//       history.
   return;          // The usual return statement to end the function and hop back.

OK, so that is the first thing that you need to keep in mind when you go back to look over your program. And the second thing is how functions work.

We will make a function and name it "foo". Now imagine that the planet earth is the main() function in our program and the moon is our function foo(). So our function foo() is a little self contained entity "out there" somewhere in global namespace. And usually, for our function to be useful, it needs information from earth. So earth passes some information to our function and after our function calculates on this information it then passes the result back to earth. So then we have information being passed back and forth between main() and foo().

Now main() has something like a port, a computer port, that sends and receives information to and from functions. And functions have a separate receive port (at the start of the function) and a send port (at the end of the function). Now they are not really called ports or anything, I'm just using that as a metaphor. Here is what it looks like:

using namespace std;

int foo(int, int, double);  // Just a prototype for the compiler.

int main()
     int x = 10;
     int y = 13;
     double z = 3.1416;

     int sum = 0;

     sum = foo(x,y,z);     // Here is the "port" that main() uses to send and receive data to\from foo().
     cout << sum;

     return 0;             // The usual return statement to return to the OS and end the program.
// ******* function definition *******

int foo(int num1, int num2, double num3) // Here is the receiving port in foo() - num1, num2 and num3 receive 
                                        //       whatever was sent from the port in main().
     cout << num1;         // This will print 10.
     cout << num2;         // This will print 13.
     cout << num3;         // This will print 3.1416.

     num1 = (num1 + num2);
     return num1;          // Here is the sending port for foo(), and this time, we include a value to go with our 
                           //       usual return statement. So then the value of num1 will appear in the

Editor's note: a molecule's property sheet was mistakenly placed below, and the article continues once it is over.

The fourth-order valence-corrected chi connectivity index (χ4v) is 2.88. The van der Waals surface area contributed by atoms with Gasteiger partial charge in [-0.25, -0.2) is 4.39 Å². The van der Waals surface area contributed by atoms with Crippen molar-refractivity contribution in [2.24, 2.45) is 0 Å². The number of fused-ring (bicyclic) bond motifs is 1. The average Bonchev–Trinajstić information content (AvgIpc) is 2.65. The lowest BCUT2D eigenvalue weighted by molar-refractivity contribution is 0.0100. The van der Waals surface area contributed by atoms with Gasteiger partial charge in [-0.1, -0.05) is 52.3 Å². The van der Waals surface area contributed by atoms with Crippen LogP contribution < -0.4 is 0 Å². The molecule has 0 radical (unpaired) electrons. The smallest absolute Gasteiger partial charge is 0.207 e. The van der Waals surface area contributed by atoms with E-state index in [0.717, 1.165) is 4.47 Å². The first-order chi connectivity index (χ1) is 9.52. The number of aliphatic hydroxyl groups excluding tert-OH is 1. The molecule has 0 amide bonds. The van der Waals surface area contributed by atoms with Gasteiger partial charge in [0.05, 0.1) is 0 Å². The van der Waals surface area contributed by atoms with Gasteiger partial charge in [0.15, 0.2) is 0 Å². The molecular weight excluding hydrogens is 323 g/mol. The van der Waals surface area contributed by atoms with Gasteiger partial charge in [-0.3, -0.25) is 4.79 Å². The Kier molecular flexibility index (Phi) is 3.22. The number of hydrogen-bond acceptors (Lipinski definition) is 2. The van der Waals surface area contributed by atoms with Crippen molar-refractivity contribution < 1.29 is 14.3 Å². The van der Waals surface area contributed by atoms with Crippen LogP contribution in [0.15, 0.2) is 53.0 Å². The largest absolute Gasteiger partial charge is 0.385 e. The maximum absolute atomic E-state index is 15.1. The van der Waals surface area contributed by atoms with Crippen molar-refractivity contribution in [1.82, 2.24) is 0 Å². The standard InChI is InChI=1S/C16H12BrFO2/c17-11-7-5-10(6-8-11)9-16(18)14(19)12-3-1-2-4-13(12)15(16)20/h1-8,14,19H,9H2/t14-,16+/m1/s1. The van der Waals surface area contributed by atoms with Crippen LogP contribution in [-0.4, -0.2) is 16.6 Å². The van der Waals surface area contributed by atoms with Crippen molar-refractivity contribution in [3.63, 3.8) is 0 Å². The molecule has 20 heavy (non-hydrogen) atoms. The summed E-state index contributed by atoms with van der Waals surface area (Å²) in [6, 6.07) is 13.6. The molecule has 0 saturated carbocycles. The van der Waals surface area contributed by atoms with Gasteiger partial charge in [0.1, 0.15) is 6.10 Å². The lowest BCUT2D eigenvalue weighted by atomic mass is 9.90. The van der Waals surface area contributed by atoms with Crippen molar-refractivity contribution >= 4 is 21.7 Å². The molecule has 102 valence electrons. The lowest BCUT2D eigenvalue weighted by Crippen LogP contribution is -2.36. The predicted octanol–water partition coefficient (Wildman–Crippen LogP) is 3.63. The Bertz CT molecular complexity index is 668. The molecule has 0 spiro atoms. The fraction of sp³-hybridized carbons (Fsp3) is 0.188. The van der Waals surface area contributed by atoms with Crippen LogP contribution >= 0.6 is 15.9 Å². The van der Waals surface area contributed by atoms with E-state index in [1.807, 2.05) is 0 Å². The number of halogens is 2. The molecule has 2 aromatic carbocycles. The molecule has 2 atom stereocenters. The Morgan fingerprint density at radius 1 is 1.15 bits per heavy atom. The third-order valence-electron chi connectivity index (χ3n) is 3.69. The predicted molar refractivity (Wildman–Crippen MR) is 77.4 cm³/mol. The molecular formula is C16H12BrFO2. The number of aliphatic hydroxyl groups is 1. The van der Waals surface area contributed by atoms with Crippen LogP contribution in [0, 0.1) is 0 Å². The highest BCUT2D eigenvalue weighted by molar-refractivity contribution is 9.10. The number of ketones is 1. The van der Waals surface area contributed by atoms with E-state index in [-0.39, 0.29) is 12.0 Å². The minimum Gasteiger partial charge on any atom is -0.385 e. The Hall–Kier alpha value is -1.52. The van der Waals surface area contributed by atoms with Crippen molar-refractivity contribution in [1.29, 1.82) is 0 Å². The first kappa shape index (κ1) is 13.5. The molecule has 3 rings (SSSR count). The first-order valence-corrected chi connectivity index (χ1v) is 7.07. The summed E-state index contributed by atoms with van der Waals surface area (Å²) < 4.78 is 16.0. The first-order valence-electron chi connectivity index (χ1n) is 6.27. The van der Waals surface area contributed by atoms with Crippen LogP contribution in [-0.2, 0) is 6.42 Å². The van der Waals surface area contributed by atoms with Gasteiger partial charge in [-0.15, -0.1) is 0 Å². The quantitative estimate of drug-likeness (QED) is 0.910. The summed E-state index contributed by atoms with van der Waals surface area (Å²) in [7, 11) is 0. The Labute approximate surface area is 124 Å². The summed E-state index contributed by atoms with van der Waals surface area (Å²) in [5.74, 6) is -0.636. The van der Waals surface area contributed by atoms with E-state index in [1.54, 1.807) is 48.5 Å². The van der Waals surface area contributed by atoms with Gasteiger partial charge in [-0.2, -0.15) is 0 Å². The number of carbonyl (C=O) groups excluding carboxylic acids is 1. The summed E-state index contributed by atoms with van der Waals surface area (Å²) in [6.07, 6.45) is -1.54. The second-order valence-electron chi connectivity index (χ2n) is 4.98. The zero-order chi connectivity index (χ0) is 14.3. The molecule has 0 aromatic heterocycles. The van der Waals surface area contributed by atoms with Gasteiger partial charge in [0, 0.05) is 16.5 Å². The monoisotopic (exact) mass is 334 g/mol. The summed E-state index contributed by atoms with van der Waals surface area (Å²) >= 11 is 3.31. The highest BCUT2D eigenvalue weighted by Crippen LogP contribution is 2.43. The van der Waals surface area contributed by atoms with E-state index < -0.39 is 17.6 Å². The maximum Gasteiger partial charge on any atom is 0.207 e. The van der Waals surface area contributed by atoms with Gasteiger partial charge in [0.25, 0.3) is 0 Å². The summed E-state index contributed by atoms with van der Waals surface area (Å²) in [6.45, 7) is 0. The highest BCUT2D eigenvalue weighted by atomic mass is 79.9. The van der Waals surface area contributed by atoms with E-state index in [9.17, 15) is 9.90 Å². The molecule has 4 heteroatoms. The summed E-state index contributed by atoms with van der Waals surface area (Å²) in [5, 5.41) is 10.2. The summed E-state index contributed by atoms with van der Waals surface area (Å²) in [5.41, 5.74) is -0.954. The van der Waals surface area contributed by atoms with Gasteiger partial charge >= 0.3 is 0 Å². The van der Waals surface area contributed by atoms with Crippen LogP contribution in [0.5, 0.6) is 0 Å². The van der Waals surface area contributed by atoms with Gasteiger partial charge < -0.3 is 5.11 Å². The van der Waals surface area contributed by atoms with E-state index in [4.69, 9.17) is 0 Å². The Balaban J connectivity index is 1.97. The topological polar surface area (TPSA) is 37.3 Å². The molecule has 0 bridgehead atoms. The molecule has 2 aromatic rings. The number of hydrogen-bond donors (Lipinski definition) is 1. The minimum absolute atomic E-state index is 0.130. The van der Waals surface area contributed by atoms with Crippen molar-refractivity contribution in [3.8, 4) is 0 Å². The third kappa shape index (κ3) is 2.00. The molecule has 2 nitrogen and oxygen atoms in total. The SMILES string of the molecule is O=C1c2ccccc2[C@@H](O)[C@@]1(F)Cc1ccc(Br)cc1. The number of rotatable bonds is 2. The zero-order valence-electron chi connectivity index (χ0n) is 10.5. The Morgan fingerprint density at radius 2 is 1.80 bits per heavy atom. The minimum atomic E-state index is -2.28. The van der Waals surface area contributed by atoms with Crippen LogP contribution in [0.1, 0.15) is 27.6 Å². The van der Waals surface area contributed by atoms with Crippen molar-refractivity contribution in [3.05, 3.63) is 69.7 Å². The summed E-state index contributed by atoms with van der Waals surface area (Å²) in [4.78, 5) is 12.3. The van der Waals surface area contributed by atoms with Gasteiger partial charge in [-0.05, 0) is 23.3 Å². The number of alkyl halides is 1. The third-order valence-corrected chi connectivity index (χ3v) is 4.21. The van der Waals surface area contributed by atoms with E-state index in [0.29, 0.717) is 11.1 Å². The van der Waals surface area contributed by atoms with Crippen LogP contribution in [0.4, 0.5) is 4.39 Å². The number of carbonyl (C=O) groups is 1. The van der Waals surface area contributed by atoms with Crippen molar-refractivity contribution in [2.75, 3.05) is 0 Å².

//       send\receive port back in main(), and then it will be transferred to "sum" 
                           //       (in line 14 above).

OK, just a few more points to keep in mind:

1). In the function prototype in line 4, this is just to let the compiler know that there is a function called foo that receives two integers and a double and sends back an int. ---> int foo(int, int, double); You do not need to name the int, int and double (i.e. parameters). You can name them if you want, for your own reference, but the compiler doesn't need it or care and will just ignore any naming of parameters.

2). When we pass a variable, we don't really pass a variable. I mean, we don't pass the variable ITSELF, or even it's name, we just pass the value in that variable. It would be like if the main() function called up our foo() function on the telephone and said, "Let's see, ..... x currently has the value of 10, and y is at 13 and it looks like z is reading 3.1416". Then our foo() function, which is writing this down with pencil and paper, replies, "OK, got it! Thanks". See, just the information is passed, not anything of the variable itself or it's name - just a carbon copy of the numbers in those variables. Therefore, we can name our variables in our foo() function anything we want, because we are just receiving information. If back in main() x, y and z are being sent (actually, just a copy of their values) then that doesn't mean we have to name our variables that receive that information x, y and z. So nothing of the variable is actually being passed to the function. Rather, it is like the values of those variables are being phoned over to the our function foo(), so that it knows what their values are, so that it can do the correct calculations. That's all.

3). Now if we want, we CAN actually mess with the variables themselves back in main() from our foo() function if we want - but that would take a reference or a pointer, neither of which we will get into now. But just so you know.

Now, with this knowledge clearly in mind (I hope it's clearly) go look over your program. Look at what you are doing with your functions, how you pass the volume variable and then don't even use it in the function, etc. Keep in mind the scope of the various variables. You did make a statement about your filltime ? function that apparently couldn't use the gallons variable that was already calculated. Hmmmm..........

This article has been dead for over six months. Start a new discussion instead.